Many of the newly converted Muslims and Jews – those who did not choose exile – entered Spanish society as physicians, men of letters, or successful merchants. The Spanish conquerors at that time had exhausted themselves in their military exploits, and were in comparison to their former Islamic or Jewish counterparts quite uneducated.

The New Christians helped to elevate Spanish society and culture. They also introduced meta-fictional elements into their literary works which in turn brought the concept of the novel to Spanish literature. They were some of the first professors of letters in the universities. They were also expert navigators and seamen. In many ways they helped educate the New Spain.

Many did not forget their Andalusian roots. In a hidden way they wrote about it without being explicit for fear of being exposed.

After a while the New Christians were despised in this intolerant Spanish kingdom. In fact, the Spanish and Portuguese Inquisition was instituted to weed out any left over remnants of these former vital members of ancient Spain.

So pervasive was the hatred of these people that those who had escaped the clutches of the Inquisition were burned in effigy and given a solemn parade in remembrance that their souls would burn in hell, just as their effigies did in their stead.

Spain had entered a period of great darkness.

Under this cloak of darkness Cervantes wrote his first novel Don Quixote de La Mancha.

To the uneducated masses, it was an instant success. To the New Christians, it was their swan song. It contained in its many hidden passages references to a better time. It embodied a more dignified time. It was an ode to Andalusian chivalrous life where gallantry and respect towards friend or foe was valued, and where intellectual decorum reigned.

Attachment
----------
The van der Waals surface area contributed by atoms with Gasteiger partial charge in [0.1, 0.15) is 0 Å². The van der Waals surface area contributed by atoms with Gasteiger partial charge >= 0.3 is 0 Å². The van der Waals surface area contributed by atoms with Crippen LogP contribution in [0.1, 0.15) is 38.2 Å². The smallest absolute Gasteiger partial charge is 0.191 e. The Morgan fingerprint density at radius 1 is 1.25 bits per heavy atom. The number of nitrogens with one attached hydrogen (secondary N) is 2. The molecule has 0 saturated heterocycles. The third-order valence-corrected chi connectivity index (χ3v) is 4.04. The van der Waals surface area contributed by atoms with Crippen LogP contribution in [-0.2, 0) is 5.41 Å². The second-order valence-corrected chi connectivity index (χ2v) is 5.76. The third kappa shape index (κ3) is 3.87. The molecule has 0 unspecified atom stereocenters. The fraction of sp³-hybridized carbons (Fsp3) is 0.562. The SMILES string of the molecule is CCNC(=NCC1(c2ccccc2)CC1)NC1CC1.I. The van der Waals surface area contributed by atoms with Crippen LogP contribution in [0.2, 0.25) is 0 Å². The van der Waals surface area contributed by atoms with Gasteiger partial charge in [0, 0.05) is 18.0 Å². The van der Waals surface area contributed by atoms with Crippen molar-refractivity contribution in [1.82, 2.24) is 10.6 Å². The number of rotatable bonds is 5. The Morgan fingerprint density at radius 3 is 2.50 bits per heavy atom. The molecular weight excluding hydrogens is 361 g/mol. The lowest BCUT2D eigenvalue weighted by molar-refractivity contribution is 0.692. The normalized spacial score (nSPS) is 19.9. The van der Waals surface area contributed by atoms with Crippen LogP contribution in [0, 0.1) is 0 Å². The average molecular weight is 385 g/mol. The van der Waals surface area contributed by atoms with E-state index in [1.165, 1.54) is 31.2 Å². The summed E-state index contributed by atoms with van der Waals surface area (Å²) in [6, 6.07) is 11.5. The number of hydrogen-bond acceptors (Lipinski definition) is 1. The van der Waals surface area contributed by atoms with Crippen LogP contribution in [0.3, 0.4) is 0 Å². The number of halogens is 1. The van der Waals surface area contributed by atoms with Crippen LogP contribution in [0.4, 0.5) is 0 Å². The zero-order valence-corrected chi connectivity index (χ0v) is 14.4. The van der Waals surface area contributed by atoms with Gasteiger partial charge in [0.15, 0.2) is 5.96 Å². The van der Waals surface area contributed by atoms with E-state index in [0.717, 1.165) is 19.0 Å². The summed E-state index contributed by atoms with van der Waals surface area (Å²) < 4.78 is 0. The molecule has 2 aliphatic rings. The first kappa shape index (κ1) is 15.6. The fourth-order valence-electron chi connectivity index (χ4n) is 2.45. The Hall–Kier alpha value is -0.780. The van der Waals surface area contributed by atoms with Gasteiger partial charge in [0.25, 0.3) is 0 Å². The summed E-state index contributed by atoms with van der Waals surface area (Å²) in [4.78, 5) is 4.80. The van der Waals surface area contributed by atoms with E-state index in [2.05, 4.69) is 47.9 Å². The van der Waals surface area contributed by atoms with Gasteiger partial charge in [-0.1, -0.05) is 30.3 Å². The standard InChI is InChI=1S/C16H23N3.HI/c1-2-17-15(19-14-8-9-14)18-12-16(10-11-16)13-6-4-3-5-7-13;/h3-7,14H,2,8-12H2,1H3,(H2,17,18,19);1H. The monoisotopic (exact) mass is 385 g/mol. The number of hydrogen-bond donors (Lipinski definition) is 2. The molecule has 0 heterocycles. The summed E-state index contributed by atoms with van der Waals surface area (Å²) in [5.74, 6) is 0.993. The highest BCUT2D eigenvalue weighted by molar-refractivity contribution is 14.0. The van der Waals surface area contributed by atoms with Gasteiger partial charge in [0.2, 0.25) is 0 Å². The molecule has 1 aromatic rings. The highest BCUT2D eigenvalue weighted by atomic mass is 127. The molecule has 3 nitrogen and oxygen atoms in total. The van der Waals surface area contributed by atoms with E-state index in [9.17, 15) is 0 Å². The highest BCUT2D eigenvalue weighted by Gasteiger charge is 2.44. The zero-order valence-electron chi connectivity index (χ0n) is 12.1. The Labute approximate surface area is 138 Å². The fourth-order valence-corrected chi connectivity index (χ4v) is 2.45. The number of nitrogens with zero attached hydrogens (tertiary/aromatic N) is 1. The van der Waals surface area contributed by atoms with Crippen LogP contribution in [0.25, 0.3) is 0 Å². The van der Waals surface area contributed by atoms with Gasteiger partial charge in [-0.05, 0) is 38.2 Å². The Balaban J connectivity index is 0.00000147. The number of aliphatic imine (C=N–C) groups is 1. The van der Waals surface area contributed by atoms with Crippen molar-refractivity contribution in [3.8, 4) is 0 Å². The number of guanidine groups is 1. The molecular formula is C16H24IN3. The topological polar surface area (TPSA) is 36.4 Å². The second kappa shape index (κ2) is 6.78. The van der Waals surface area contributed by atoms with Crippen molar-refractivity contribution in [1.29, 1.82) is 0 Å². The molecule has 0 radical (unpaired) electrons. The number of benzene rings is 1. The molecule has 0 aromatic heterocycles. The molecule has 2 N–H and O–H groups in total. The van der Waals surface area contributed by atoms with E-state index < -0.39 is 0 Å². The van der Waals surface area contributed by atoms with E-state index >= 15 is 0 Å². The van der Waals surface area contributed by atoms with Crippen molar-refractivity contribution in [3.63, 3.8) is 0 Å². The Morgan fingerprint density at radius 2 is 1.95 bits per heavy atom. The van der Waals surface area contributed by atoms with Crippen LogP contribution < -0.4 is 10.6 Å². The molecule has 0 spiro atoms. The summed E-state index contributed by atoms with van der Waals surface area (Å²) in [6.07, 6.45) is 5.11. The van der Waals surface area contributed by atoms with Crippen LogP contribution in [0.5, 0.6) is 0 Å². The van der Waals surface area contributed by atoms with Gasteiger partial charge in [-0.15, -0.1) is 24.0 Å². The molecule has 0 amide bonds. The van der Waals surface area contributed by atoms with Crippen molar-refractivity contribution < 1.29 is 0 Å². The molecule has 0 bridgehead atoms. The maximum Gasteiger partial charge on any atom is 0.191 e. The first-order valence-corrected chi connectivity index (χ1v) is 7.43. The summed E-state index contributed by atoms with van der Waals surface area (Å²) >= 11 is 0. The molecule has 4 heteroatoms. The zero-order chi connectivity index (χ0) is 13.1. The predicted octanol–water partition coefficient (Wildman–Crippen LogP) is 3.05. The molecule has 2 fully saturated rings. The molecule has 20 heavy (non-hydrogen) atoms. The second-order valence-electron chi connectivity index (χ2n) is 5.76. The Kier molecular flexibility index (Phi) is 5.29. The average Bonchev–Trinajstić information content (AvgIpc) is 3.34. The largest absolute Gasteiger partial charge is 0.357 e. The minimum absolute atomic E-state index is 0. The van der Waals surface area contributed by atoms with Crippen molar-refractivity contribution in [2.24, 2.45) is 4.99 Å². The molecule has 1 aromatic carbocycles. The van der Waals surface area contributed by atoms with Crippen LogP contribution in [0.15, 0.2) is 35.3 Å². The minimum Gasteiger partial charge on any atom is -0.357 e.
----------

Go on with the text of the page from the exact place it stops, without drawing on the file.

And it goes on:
Much in the Cervantes novel contained a double-meaning: La mancha, though referencing a region in Spain, also meant literally, the stain. Those who were not of honorable old Christian blood were thought of as manchado de sangre, blood stained. It was considered beneath the Hidalgo characteristic to stain their noble blood (old Christian blood) with the blood of a former Muslim or Jew (new Christian blood) through marriage.

In the novel Sancho Panza, Don Quixote’s trusted sidekick, is constantly referencing his old Christian blood, though he be a dunce, his pedigree is spotless or without mancha (stain).

In Cervantes’ Spain proving one’s pedigree took on an almost absurdist tone; where documented proof was required in order to get governmental posts or for the arranging of proper marriages. You had to prove yourself to be an old Christian to be a healthy member of Spanish society; otherwise you were shunned as an outcast.

Cervantes pokes fun at these ridiculous blood laws by making the uneducated peasant Sancho Panza Don Quixote’s squire. Sancho is illiterate and proud of it (referencing the new Spanish order) but by influence of his new master he develops considerable knowledge about some books (the Andalusian influence).

Is Don Quixote insane or is he just overly romantic?

Don Quixote disregards his current circumstances:

-He is physically connected to the “new” Spain, but is mentally separated from it.

-He is mentally connected to the “old,” chivalrous Andalusian Spain of romance, but is physically disconnected from it.

Andalusian Spain becomes a place where his literary dreams can become real at the expense of others who are by far more pragmatic and grounded, but who cannot possibly see what he sees (they have become physically blinded to the past).